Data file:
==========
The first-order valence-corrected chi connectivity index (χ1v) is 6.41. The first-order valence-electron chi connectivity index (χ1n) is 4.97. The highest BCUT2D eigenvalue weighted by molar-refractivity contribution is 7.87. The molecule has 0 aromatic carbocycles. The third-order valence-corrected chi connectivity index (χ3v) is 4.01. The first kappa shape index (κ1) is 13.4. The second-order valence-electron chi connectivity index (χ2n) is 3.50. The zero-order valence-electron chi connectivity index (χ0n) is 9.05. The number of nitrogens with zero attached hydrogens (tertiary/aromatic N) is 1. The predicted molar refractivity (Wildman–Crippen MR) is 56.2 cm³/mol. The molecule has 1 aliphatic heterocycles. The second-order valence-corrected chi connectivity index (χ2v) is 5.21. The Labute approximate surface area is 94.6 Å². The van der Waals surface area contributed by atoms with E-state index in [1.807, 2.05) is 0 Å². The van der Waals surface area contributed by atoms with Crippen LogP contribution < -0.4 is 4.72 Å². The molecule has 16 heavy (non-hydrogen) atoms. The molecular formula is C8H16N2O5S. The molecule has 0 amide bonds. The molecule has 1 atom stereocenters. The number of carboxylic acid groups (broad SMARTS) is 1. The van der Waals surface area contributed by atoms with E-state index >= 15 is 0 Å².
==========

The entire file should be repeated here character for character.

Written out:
The first-order valence-corrected chi connectivity index (χ1v) is 6.41. The first-order valence-electron chi connectivity index (χ1n) is 4.97. The highest BCUT2D eigenvalue weighted by molar-refractivity contribution is 7.87. The molecule has 0 aromatic carbocycles. The third-order valence-corrected chi connectivity index (χ3v) is 4.01. The first kappa shape index (κ1) is 13.4. The second-order valence-electron chi connectivity index (χ2n) is 3.50. The zero-order valence-electron chi connectivity index (χ0n) is 9.05. The number of nitrogens with zero attached hydrogens (tertiary/aromatic N) is 1. The predicted molar refractivity (Wildman–Crippen MR) is 56.2 cm³/mol. The molecule has 1 aliphatic heterocycles. The second-order valence-corrected chi connectivity index (χ2v) is 5.21. The Labute approximate surface area is 94.6 Å². The van der Waals surface area contributed by atoms with E-state index in [1.807, 2.05) is 0 Å². The van der Waals surface area contributed by atoms with Crippen LogP contribution < -0.4 is 4.72 Å². The molecule has 16 heavy (non-hydrogen) atoms. The molecular formula is C8H16N2O5S. The molecule has 0 amide bonds. The molecule has 1 atom stereocenters. The number of carboxylic acid groups (broad SMARTS) is 1. The van der Waals surface area contributed by atoms with E-state index >= 15 is 0 Å².